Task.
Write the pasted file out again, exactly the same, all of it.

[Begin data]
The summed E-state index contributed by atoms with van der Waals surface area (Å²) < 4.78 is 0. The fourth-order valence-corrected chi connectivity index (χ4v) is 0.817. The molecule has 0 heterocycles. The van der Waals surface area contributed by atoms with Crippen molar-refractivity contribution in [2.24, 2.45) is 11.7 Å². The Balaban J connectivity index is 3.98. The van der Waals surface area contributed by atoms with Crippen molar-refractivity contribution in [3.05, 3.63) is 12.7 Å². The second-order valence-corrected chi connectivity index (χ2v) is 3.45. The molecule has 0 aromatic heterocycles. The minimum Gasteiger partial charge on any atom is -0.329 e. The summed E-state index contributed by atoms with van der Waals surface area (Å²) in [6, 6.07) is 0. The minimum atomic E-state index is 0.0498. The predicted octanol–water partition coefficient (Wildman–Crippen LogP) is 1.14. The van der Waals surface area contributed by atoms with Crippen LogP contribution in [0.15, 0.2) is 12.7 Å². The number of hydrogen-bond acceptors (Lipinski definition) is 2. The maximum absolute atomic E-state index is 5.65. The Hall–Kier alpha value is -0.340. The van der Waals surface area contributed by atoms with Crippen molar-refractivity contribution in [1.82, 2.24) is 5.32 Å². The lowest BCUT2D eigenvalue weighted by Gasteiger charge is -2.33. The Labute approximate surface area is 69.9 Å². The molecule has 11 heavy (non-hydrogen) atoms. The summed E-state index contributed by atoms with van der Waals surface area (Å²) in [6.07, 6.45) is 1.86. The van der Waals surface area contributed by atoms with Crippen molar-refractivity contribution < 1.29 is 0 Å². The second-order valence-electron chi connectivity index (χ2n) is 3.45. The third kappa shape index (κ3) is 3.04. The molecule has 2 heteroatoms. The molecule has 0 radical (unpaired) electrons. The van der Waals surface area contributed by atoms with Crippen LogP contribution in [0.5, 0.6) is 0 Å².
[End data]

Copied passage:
The summed E-state index contributed by atoms with van der Waals surface area (Å²) < 4.78 is 0. The fourth-order valence-corrected chi connectivity index (χ4v) is 0.817. The molecule has 0 heterocycles. The van der Waals surface area contributed by atoms with Crippen molar-refractivity contribution in [2.24, 2.45) is 11.7 Å². The Balaban J connectivity index is 3.98. The van der Waals surface area contributed by atoms with Crippen molar-refractivity contribution in [3.05, 3.63) is 12.7 Å². The second-order valence-corrected chi connectivity index (χ2v) is 3.45. The molecule has 0 aromatic heterocycles. The minimum Gasteiger partial charge on any atom is -0.329 e. The summed E-state index contributed by atoms with van der Waals surface area (Å²) in [6, 6.07) is 0. The minimum atomic E-state index is 0.0498. The predicted octanol–water partition coefficient (Wildman–Crippen LogP) is 1.14. The van der Waals surface area contributed by atoms with Crippen LogP contribution in [0.15, 0.2) is 12.7 Å². The number of hydrogen-bond acceptors (Lipinski definition) is 2. The maximum absolute atomic E-state index is 5.65. The Hall–Kier alpha value is -0.340. The van der Waals surface area contributed by atoms with Crippen molar-refractivity contribution in [1.82, 2.24) is 5.32 Å². The lowest BCUT2D eigenvalue weighted by Gasteiger charge is -2.33. The Labute approximate surface area is 69.9 Å². The molecule has 11 heavy (non-hydrogen) atoms. The summed E-state index contributed by atoms with van der Waals surface area (Å²) in [6.07, 6.45) is 1.86. The van der Waals surface area contributed by atoms with Crippen molar-refractivity contribution < 1.29 is 0 Å². The second-order valence-electron chi connectivity index (χ2n) is 3.45. The third kappa shape index (κ3) is 3.04. The molecule has 2 heteroatoms. The molecule has 0 radical (unpaired) electrons. The van der Waals surface area contributed by atoms with Crippen LogP contribution in [0.5, 0.6) is 0 Å².